As always on a 6 week trip we had a timeframe to try and stick to, and on a boat this is always a bad thing! It would have been wonderful to have hopped up the coast stopping at every port, but that’s not what this trip is about. It’s about having a look at the southern part of the barrier reef.
Next stop was Coffs Harbour. Heathers parents, Peter and Ruth, live in nearby Bellingen so we had decided to pop in and say hi, and leave the kids with them for a week while Heather and I sailed next leg alone – 400NM to Bundaberg.
Coffs Harbour is 140NM north of the Broughton Islands, at 5 knots 28 hours or at 6 knots 24 hours. The northerly wind was easing and predicted to back into the west, before turning south west. So at 3pm we motored out of Broughton Island, dodging humpback whales as we went.
At first the breeze was too gentle to sail with, but by 8pm it had strengthened and we once again had the main, on a preventer, out the starboard side and the head sail poled out to port. The wind built to about 20 knots, gusting 25kts and the sea rose with it. It was a lumpy night and by dawn Milly felt a bit worse for wear, although she pulled up ok after a seasickness pill, another sleep and a hot chocolate!
We were visited by a huge pod of dolphins mid morning, and they played all around Vega for over an hour, jumping, diving and having heaps of fun while her crew sat on the foredeck enjoying the show. We have seen lots of dolphins, but they never cease to captivate us with their playful, inquisitive nature.
Once the dolphins had gone, we returned to the cockpit and noticed we had fish on both our lures!! Where there are dolphins there are fish! We quickly started pulling them in, but Milly’s managed to jump the line and escape, while Ben and I landed the other tuna. It was only small, maybe 3 kg, but Heather did a great job filleting it into 4 beautiful pieces of fish.
After the Dolphins had gone and the fish caught, Milly, in one of her more reflective moments, said she couldn’t decide if she would rather be reincarnated as a dolphin or a sea eagle! Intrigued, I asked her why…Sea eagles, she said, are lucky they can fly high in the sky, but they seem lonely. Dolphins get to surf the waves and are always together, in a big group with lots of company. It was a lovely insight to a growing, developing mind. Me, well I’ll come back as the sea eagle every time. No brainer.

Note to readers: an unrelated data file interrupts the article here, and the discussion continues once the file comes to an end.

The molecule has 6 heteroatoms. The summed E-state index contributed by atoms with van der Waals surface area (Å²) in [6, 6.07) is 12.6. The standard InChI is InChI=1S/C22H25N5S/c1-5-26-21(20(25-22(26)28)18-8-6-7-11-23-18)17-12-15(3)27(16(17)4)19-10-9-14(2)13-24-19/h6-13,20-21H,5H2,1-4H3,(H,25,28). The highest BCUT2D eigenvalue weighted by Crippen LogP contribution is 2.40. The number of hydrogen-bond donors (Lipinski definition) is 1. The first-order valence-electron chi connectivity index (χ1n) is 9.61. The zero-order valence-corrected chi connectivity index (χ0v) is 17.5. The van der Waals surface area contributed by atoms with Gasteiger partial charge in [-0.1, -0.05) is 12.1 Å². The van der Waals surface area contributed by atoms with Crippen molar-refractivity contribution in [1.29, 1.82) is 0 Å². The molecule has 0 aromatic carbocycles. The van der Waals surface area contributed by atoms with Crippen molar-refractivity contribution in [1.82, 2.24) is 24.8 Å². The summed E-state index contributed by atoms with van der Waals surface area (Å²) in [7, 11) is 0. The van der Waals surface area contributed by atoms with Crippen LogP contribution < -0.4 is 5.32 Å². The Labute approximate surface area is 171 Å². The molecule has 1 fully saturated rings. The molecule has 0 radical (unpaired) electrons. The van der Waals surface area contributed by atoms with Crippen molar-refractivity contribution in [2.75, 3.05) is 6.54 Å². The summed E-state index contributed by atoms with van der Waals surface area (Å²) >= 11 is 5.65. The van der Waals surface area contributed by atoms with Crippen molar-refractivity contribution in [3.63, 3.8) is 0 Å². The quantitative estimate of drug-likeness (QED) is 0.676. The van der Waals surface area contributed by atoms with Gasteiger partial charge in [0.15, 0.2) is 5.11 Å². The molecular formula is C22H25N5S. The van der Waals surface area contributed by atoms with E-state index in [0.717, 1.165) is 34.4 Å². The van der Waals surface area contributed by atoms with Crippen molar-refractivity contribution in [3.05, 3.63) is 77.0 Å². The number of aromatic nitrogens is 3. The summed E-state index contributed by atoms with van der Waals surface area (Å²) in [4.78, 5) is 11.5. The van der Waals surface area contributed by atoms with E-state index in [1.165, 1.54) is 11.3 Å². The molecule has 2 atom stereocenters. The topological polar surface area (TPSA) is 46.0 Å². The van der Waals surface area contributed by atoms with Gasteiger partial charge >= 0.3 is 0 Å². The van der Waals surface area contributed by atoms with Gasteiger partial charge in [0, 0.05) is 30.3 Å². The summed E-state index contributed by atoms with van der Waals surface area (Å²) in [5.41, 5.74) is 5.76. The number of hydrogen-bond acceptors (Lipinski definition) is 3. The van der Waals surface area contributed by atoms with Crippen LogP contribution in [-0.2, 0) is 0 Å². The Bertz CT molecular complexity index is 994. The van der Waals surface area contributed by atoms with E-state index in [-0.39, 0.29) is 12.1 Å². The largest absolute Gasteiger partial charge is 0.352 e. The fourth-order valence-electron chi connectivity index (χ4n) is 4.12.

By lunch the wind was easing and we fired up the motor and motor sailed the remainder of the way to Coffs, dropping the sails just before dusk and putting into Coffs Harbour marina and tying up in the dark.
Coffs Harbour Marina
At Coffs harbour there is an outer breakwater and an inner breakwater, The Outer breakwater provides a level of protection to a large area you can anchor in. Swell creeps in and it can be a bit uncomfortable, but it is safe in all but the worst conditions. There are also a couple of courtesy moorings available, but these are pretty popular and you need to be lucky to snag one.
Inside the inner breakwater is the marina. It cost us $60 per night including water, power and access to all facilities. It is a friendly place to hang out and we bumped into a number of cruising yachts here, some of which were heading north like us and a couple who were off to New Caledonia. There was even another yacht with kids on – always a rarity, and Ben had great fun playing with Luke and Isabella from S/V Eclipse. We also caught up with Steve and Helen on S/V John Barlycorn, with whom we had had a couple of beers at Broughton Island. It’s a bit of a yachting crossroads!
The only difficulty we had at Coffs, was getting fuel. It’s a very active fishing port and the fuel wharf was busy non stop so we had to use jerry cans and the local garage to get fuel!